WHITE SULPHUR SPRINGS —
Greenbrier owner Jim Justice was glued to the television a week ago today, watching Bubba Watson try to chase down his second green jacket at Augusta National Golf Club.
Justice viewed the action on the front nine in awe as 20-year-old Jordan Spieth, who had played in The Greenbrier Classic nine months earlier, put pressure on Watson, threatening to become the youngest golfer to ever win the Masters.
“I was a nervous wreck,” said Justice. “I was probably more nervous than (Bubba) was. He’s just such a great person. I’ve never heard him say a cuss word, he’s deeply religious and he’s committed to his family. He has a great son (2-year-old Caleb, whom he and wife Angie adopted shortly before Bubba won his first Masters title in 2012) and a beautiful wife that played in the WNBA. He has every shot in the world, as far as golf ability. He’s just the real deal.”
Justice was able to relax a little on the back nine as Watson took control. He let his emotions loose after Watson recorded par on the 18th to capture the tournament just as Caleb, with hands in pockets, waddled toward his sobbing father.
Justice had a personal connection to Watson, whom he had met last June when Watson visited The Greenbrier prior to The Greenbrier Classic, but West Virginians across the state, many of whom have never put eyes on the 35-year-old Watson, were also in his corner.
That’s the loyalty of folks in the Mountain State. Watson may have grown up in Bagdad, Fla., went to school at The University of Georgia and purchased a mansion in Windermere, Fla. But the second he began building a getaway at The Greenbrier, he immediately became an honorary West Virginian.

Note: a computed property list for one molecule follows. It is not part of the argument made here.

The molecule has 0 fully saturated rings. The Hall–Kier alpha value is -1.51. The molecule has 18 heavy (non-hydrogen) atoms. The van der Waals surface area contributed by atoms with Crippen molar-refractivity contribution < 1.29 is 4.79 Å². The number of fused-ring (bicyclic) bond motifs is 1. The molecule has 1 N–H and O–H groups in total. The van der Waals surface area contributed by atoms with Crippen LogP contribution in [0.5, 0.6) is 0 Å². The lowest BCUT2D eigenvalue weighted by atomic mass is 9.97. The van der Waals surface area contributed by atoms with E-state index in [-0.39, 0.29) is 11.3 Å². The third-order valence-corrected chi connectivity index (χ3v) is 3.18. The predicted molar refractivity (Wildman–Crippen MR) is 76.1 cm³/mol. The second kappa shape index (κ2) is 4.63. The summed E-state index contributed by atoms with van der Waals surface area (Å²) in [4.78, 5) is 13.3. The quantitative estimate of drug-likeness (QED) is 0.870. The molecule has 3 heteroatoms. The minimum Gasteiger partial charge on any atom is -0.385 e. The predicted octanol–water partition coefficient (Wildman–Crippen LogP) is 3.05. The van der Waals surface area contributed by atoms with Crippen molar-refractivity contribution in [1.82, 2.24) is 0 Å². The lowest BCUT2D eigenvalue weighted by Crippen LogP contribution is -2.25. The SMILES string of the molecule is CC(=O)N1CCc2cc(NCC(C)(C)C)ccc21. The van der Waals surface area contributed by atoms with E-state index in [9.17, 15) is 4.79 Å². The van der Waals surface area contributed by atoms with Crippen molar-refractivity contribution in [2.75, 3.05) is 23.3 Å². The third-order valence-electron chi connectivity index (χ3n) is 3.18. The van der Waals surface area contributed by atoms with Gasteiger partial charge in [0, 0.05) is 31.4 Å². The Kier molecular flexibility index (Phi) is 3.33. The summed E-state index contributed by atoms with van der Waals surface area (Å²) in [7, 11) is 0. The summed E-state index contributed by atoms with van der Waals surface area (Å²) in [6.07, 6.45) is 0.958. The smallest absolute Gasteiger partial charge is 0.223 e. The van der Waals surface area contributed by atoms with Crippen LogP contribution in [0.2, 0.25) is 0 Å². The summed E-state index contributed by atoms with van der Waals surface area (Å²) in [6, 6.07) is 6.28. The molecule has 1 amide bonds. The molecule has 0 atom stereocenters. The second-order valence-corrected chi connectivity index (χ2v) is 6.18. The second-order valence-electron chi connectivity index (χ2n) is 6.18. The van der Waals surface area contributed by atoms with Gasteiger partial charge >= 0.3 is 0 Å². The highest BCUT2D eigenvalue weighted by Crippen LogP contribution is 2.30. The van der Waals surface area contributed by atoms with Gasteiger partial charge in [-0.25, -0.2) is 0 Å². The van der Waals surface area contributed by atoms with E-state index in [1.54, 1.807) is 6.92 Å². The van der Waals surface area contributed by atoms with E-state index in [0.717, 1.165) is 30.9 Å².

“I was looking for a mountain home, kind of a cottage getaway,” said Watson when asked why he chose to build a home on the property of the historic resort. “I met Jim (Justice) before the tournament and talked to him and some of the players. We came a week early and fell in love with it.
“It has a great family feel, but it also has four golf courses. For me, it’s the perfect place. So it was a no-brainer. By the end of the week, I already had a lot.”
Watson returned in August for a press conference, during which he was announced as a new ambassador for The Greenbrier, and he’s displayed the resort’s logo on his golf bag during every tournament since. But he’d had this week circled on his calendar for months as a chance to take a vacation and get a first-hand look at his home, which he said is about six weeks from completion.
“I had to come see my house,” he said Saturday while on hand to celebrate The Old White TPC’s 100th anniversary. “We planned this a month ago. You don’t expect to win the Masters or play great rounds, so to actually win it at the same time I was planning this vacation worked out great.
“We’ve been here since Tuesday hanging low and taking it all in. I wanted to get some rest, so I could go out and play some good golf.”
Watson said he’ll be in the field The Players Championship May 8-11 in Ponte Vedra Beach, Fla., and he’ll definitely return to West Virginia for The Greenbrier Classic July 3-6, hoping to finish a little closer to the top. He completed the four rounds 5-under-par last year, tying for 30th, eight shots behind champion Jonas Blixt.
“When you’ve never seen a place, you have to learn details,” said Watson. “It’s always a learning process. Just like any golf course, it takes a couple years to learn it.”
The galleries following him, large last year, could be even bigger this summer, as West Virginians show support for their newest neighbor.
“Obviously, I feel great about anybody that supports me,” said Watson, who admitted he’s also thrilled that the New Orleans Saints, his favorite NFL team, will be spending part of their training camp at The Greenbrier this summer. “Hopefully the people from West Virginia love me, and hopefully I treat them well. Hopefully they respect my golf, win or lose.”
— E-mail: chuffman